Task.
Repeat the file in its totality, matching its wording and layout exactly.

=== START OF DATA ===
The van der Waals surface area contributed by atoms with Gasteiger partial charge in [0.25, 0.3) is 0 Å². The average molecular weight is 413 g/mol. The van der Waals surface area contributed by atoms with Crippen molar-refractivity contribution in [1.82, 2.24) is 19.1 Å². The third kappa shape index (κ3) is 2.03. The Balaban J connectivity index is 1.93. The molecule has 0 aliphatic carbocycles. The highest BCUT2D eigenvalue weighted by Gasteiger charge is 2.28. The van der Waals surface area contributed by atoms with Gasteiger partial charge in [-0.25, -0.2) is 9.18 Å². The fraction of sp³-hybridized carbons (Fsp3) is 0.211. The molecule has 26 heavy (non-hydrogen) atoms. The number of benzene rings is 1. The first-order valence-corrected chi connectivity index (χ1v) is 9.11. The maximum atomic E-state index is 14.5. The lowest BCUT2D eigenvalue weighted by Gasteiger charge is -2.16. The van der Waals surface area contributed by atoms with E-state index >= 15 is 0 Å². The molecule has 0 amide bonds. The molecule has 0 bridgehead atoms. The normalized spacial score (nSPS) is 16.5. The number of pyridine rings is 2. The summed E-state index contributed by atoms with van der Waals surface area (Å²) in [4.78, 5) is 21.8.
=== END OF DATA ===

The van der Waals surface area contributed by atoms with Gasteiger partial charge in [0.25, 0.3) is 0 Å². The average molecular weight is 413 g/mol. The van der Waals surface area contributed by atoms with Crippen molar-refractivity contribution in [1.82, 2.24) is 19.1 Å². The third kappa shape index (κ3) is 2.03. The Balaban J connectivity index is 1.93. The molecule has 0 aliphatic carbocycles. The highest BCUT2D eigenvalue weighted by Gasteiger charge is 2.28. The van der Waals surface area contributed by atoms with Gasteiger partial charge in [-0.25, -0.2) is 9.18 Å². The fraction of sp³-hybridized carbons (Fsp3) is 0.211. The molecule has 26 heavy (non-hydrogen) atoms. The number of benzene rings is 1. The first-order valence-corrected chi connectivity index (χ1v) is 9.11. The maximum atomic E-state index is 14.5. The lowest BCUT2D eigenvalue weighted by Gasteiger charge is -2.16. The van der Waals surface area contributed by atoms with E-state index >= 15 is 0 Å². The molecule has 0 amide bonds. The molecule has 0 bridgehead atoms. The normalized spacial score (nSPS) is 16.5. The number of pyridine rings is 2. The summed E-state index contributed by atoms with van der Waals surface area (Å²) in [4.78, 5) is 21.8.